In 1894 sheet music publishers Edward B. Marks and Joe Stern hired electrician George Thomas and various performers to promote sales of their song "The Little Lost Child". Thomas projected a series of still images on a screen simultaneous to live performances. This would become a popular form of entertainment known as the illustrated song, the first step toward music video.
In 1926, with the arrival of "talkies" many musical short films were produced. Vitaphone shorts (produced by Warner Brothers) featured many bands, vocalists and dancers. Spooney Melodies in 1930 was the first true musical video series. Shorts were typically six minutes in duration, and featured Art Deco-style animations and backgrounds combined with film of the performer singing.
Animation artist Max Fleischer introduced a series of sing-along short cartoons called Screen Songs, which invited audiences to sing along to popular songs by "following the bouncing ball". Early 1930s cartoons featured popular musicians performing their hit songs on-camera in live-action segments during the cartoons. The early animated films by Walt Disney, such as the Silly Symphonies shorts and especially Fantasia, which featured several interpretations of classical pieces, were built around music. The Warner Brothers cartoons, even today billed as Looney Tunes and Merrie Melodies, were initially fashioned around specific songs from upcoming Warner Brothers musical films. Warner Brothers also produced the cartoon "Three Pigs in a Polka", set to Johannes Brahms' Hungarian Dances. Live action musical shorts, featuring such popular performers as Cab Calloway, were also distributed to theaters.
Blues singer Bessie Smith appeared in a two-reel short film called St. Louis Blues (1929) featuring a dramatized performance of the hit song. Numerous other musicians appeared in short musical subjects during this period. Later, in the mid-1940s, musician Louis Jordan made short films for his songs, some of which were spliced together into a feature film Lookout Sister. These films were, according to music historian Donald Clarke, the "ancestors" of music video.
Another early form of music video were one-song films called "promotional clips" made in the 1940s for the Panoram visual jukebox. These were short films of musical selections, usually just a band on a movie-set bandstand, made for playing. Thousands of "soundies" were made, mostly of jazz musicians, but also of torch singers, comedians, and dancers. Before the soundie, even dramatic movies typically had a musical interval, but the soundie put the music in the forefront; virtually all known jazz performers appeared in soundie shorts. The Panoram jukebox with eight three-minute soundies were popular in taverns and night spots, but the fad faded during World War II.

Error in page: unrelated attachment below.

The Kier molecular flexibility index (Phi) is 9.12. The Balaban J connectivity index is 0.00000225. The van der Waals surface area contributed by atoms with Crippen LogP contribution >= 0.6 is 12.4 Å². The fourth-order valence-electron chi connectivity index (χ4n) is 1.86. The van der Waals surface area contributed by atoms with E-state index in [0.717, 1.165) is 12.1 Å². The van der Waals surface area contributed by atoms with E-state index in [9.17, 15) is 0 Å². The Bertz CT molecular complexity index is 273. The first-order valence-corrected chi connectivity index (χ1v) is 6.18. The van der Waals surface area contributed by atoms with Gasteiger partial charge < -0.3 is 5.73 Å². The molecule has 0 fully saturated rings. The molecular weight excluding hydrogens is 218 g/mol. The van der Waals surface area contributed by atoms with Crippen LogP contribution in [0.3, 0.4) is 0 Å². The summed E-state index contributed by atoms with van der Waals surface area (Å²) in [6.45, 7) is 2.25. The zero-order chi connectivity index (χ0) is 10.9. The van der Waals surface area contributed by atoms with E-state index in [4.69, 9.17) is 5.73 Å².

In 1956, Petrushka, directed by John David Wilson for Fine Arts Films aired as a segment of the Sol Hurok Music Hour on NBC. Igor Stravinsky conducted a live orchestra for the recording of the event. In 1957,Tony Bennett was filmed walking along The Serpentine in Hyde Park, London as his recording of "Stranger in Paradise" played; this film was distributed to and played by UK and US television stations. According to the Internet Accuracy Project, disk jockey-singer J. P. "The Big Bopper" Richardson was the first to coin the phrase "music video", in 1959.It is no coincidence that the rise of popular music was tied with the rise of television, as the format allowed for many new stars to be exposed that previously would have been passed over by Hollywood, which normally required proven acts in order to attract an audience to the box office.Musical films were another important precursor to music video, and several well-known music videos have imitated the style of classic Hollywood musicals from the 1930s to the 1950s. One of the best-known examples is Madonna's 1985 video for "Material Girl" (directed by Mary Lambert) which was closely modelled on Jack Cole's staging of "Diamonds Are A Girl's Best Friend" from the film Gentlemen Prefer Blondes. Several of Michael Jackson's videos show the unmistakable influence of the dance sequences in classic Hollywood musicals, including the landmark "Thriller" and the Martin Scorsese-directed "Bad" which was influenced by the stylised dance "fights" in the film version of West Side Story.